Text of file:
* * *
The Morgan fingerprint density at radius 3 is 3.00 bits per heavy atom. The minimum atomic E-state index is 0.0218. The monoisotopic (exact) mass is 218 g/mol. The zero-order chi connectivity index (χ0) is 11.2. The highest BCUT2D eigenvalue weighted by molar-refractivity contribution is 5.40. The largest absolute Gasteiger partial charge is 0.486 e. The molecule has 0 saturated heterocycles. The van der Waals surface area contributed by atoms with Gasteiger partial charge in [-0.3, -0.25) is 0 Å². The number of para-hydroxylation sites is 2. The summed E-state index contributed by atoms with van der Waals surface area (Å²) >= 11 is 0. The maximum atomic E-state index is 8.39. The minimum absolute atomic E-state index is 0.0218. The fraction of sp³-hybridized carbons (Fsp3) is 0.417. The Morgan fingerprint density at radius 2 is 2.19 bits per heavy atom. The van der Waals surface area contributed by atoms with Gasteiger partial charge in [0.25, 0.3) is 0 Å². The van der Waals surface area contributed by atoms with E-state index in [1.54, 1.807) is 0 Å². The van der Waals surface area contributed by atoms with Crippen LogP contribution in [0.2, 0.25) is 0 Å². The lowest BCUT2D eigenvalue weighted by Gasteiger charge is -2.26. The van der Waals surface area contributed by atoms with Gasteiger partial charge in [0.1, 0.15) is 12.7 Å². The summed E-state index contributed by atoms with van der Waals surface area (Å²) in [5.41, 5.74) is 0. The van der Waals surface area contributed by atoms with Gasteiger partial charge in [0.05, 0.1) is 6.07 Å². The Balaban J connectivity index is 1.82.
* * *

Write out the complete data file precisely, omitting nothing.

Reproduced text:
The Morgan fingerprint density at radius 3 is 3.00 bits per heavy atom. The minimum atomic E-state index is 0.0218. The monoisotopic (exact) mass is 218 g/mol. The zero-order chi connectivity index (χ0) is 11.2. The highest BCUT2D eigenvalue weighted by molar-refractivity contribution is 5.40. The largest absolute Gasteiger partial charge is 0.486 e. The molecule has 0 saturated heterocycles. The van der Waals surface area contributed by atoms with Gasteiger partial charge in [-0.3, -0.25) is 0 Å². The number of para-hydroxylation sites is 2. The summed E-state index contributed by atoms with van der Waals surface area (Å²) >= 11 is 0. The maximum atomic E-state index is 8.39. The minimum absolute atomic E-state index is 0.0218. The fraction of sp³-hybridized carbons (Fsp3) is 0.417. The Morgan fingerprint density at radius 2 is 2.19 bits per heavy atom. The van der Waals surface area contributed by atoms with Gasteiger partial charge in [0.25, 0.3) is 0 Å². The van der Waals surface area contributed by atoms with E-state index in [1.54, 1.807) is 0 Å². The van der Waals surface area contributed by atoms with Crippen LogP contribution in [0.2, 0.25) is 0 Å². The lowest BCUT2D eigenvalue weighted by Gasteiger charge is -2.26. The van der Waals surface area contributed by atoms with Gasteiger partial charge in [0.1, 0.15) is 12.7 Å². The summed E-state index contributed by atoms with van der Waals surface area (Å²) in [5.41, 5.74) is 0. The van der Waals surface area contributed by atoms with Gasteiger partial charge in [0.05, 0.1) is 6.07 Å². The Balaban J connectivity index is 1.82.